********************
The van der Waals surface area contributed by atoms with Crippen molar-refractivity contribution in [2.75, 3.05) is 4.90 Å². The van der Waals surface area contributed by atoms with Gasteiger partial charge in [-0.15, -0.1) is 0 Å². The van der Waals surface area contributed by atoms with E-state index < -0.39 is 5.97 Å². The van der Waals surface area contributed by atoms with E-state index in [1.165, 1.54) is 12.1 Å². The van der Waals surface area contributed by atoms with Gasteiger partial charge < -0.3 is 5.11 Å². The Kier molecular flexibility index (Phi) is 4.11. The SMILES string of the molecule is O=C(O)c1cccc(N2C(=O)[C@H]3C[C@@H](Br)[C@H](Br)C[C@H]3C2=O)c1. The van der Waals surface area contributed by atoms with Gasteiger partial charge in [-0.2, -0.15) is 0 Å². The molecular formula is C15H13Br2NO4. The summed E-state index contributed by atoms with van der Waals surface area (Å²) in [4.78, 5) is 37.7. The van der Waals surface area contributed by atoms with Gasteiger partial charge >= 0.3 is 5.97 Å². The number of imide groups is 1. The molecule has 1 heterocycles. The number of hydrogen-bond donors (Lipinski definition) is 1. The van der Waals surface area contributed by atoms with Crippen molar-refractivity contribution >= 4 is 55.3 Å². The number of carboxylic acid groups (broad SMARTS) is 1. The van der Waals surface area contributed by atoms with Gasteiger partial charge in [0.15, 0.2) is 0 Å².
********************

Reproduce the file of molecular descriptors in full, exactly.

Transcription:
The van der Waals surface area contributed by atoms with Crippen molar-refractivity contribution in [2.75, 3.05) is 4.90 Å². The van der Waals surface area contributed by atoms with Gasteiger partial charge in [-0.15, -0.1) is 0 Å². The van der Waals surface area contributed by atoms with E-state index < -0.39 is 5.97 Å². The van der Waals surface area contributed by atoms with E-state index in [1.165, 1.54) is 12.1 Å². The van der Waals surface area contributed by atoms with Gasteiger partial charge < -0.3 is 5.11 Å². The Kier molecular flexibility index (Phi) is 4.11. The SMILES string of the molecule is O=C(O)c1cccc(N2C(=O)[C@H]3C[C@@H](Br)[C@H](Br)C[C@H]3C2=O)c1. The van der Waals surface area contributed by atoms with Gasteiger partial charge in [-0.2, -0.15) is 0 Å². The molecular formula is C15H13Br2NO4. The summed E-state index contributed by atoms with van der Waals surface area (Å²) in [4.78, 5) is 37.7. The van der Waals surface area contributed by atoms with Gasteiger partial charge >= 0.3 is 5.97 Å². The number of imide groups is 1. The molecule has 1 heterocycles. The number of hydrogen-bond donors (Lipinski definition) is 1. The van der Waals surface area contributed by atoms with Crippen molar-refractivity contribution >= 4 is 55.3 Å². The number of carboxylic acid groups (broad SMARTS) is 1. The van der Waals surface area contributed by atoms with Gasteiger partial charge in [0.15, 0.2) is 0 Å².